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- France, Germany target prompt conclusion for EU ETS reform talks, other carbon pricing efforts
- Carbon prices need 20-fold increase to align with Paris goals -fund manager
- China ETS seen to have only marginal economic impact on coal generators
- Researchers urge government control over China ETS
- Australia set to revamp barren soil carbon method
- Italian lawmakers urge EU to introduce carbon border adjustment to protect industry
- EU Market: EUAs lift back towards €6 in thin trade
- UK awards 56 companies compensation cash for ETS-linked costs
- Two carbon traders on gardening leave after parting ways with employers
- New EU ETS analysts join London offices of Ecofys, Sandbag
- Manitoba eyeing flat C$25/tonne carbon tax -media
France and Germany are targeting a final agreement on post-2020 EU ETS reforms ahead of the Nov. 6-17 UN climate talks and have vowed to consider enhanced carbon pricing in the energy sector.
Global carbon prices will have to increase from below $5 a tonne on average currently to well over $100 to incentivise decarbonisation on the scale needed to meet the 2C goal of the 2015 Paris Agreement, according to London-based fund managers Schroders.
Even the poorest performers among China’s coal-fired power generators are only likely to face minor costs from the national CO2 emissions trading scheme, according to analysts.
The Chinese government should actively intervene to control price movements and limit OTC trade of CO2 permits when the national emissions trading scheme launches, a think-tank said Monday.
Australia on Monday proposed a revamp of its soil carbon initiative, which was once championed by lawmakers but which has yet to generate a single carbon credit.
Italian lawmakers have called on the government to press the EU to introduce a carbon border adjustment to supplement the bloc’s ETS and help level the international playing field for industry.
EU carbon prices ticked higher on Monday to recoup most of Friday’s losses, as observers gave a mostly downbeat outlook for the week ahead.
The UK government has awarded 56 companies compensation for 2016 costs relating to the EU ETS and the UK’s carbon price support in an effort to shield them from carbon leakage risks.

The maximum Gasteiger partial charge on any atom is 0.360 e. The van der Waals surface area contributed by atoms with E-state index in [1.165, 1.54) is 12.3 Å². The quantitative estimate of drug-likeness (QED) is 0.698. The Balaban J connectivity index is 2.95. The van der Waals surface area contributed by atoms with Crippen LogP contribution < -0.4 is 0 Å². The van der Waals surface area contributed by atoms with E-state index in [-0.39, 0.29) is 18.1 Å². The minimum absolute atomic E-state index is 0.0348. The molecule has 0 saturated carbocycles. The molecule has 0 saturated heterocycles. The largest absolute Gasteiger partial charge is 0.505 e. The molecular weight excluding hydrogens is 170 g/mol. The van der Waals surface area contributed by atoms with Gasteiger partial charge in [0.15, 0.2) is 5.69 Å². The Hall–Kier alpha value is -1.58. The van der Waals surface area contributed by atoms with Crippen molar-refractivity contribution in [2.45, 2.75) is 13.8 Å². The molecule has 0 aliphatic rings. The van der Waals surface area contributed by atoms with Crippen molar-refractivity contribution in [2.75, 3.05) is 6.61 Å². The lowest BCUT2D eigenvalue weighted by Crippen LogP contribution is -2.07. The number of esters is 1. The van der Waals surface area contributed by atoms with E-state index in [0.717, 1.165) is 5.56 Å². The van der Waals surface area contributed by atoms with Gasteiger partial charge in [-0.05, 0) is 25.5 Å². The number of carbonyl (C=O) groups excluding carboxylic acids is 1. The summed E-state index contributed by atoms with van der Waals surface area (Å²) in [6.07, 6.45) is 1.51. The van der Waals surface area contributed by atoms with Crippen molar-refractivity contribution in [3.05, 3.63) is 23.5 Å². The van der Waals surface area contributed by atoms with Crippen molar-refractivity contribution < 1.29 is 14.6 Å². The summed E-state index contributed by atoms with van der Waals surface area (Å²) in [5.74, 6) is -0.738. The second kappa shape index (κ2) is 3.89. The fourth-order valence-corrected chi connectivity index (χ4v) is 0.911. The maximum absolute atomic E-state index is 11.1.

Two carbon traders have started gardening leave after parting ways with their respective companies, Carbon Pulse has learned.
Sandbag’s head of EU ETS analysis has joined Ecofys, leaving the climate campaigners after just a year as a Belgian climate policy expert gets ready to take his place.
Manitoba is considering introducing a flat C$25/tonne carbon tax through 2022, local media reported, a rate that would fall short of the Canadian federal government’s mandated minimum.
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Sourcing Manager, Green Electricity, First Climate – Bad Vilbel/Frankfurt
Climate Finance Associate, WRI – Washington DC
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BITE-SIZED UPDATES FROM AROUND THE WORLD
Cheaper power – Energy efficiency will improve faster than global economic growth due to the rapid electrification of the world’s energy system, leading to a plateau in energy demand from 2030, according to certification firm and energy sector service provider DNV GL in its inaugural Energy Transition Outlook. Renewable energy sources will continue to rise, making up nearly half of global energy supply by 2050 and cutting energy-related CO2 emissions in half by that time. Gas supply will peak in 2035 but will still be the biggest single source of energy by mid-century, it forecast. The world will manage the shift to a renewable future without increasing overall annual energy expenditure, meaning that the future energy system will require a smaller share of GDP, DNV added.
Foot off the gas – Germany is likely to lower its Energiewende ambitions after the upcoming general elections, according to an analysis (in French) by French government think-tank France Strategie. Germany will likely miss its 2020 climate targets, while the long-term insecurity of the project and the associated costs remain very high, the author said, adding that progress in energy efficiency is very slow while the use of petrol in transport and coal in power generation has barely changed. “At a moment when voters focus their attention on other subjects, such as immigration and security, we can expect a reduction in the ambition of German energy policy after the parliamentary elections in September,” he concludes. (Clean Energy Wire)
This is what a decade of progress looks like? – Dutch companies covered by the EU ETS have cut their emissions by just 4% between 2005 and 2016, the country’s Emission Authority said in its 2017 progress report published on Monday. “The decrease is largely due to the reduction of N2O emissions in the chemical industry,” it added, confirming that the country increased its overall emissions by 1% last year. In contrast, the EU ETS’ overall cap has effectively decreased by around 13% during that time. The share of coal in the country’s electricity production mix dipped to 32% in 2016 after increasing from 18% to 36% between 2011 and 2015, while the share of natural gas rose to 46% last year. The Netherlands’ emissions were 11% below 1990 levels last year, off track towards the 25% target mandated in the 2015 Urgenda court case.
And finally… Blades spinning atop a giant AA battery – Tesla has partnered with Vestas to figure out how to combine wind turbines and batteries, storing power during breezy times to use when the air is still. This partnership is part of a wider global program run by Vestas, the world’s biggest wind turbine maker. According to Bloomberg, it’s seeking to add energy storage to its wind farms and is working with a number of other battery makers on about 10 projects in total.
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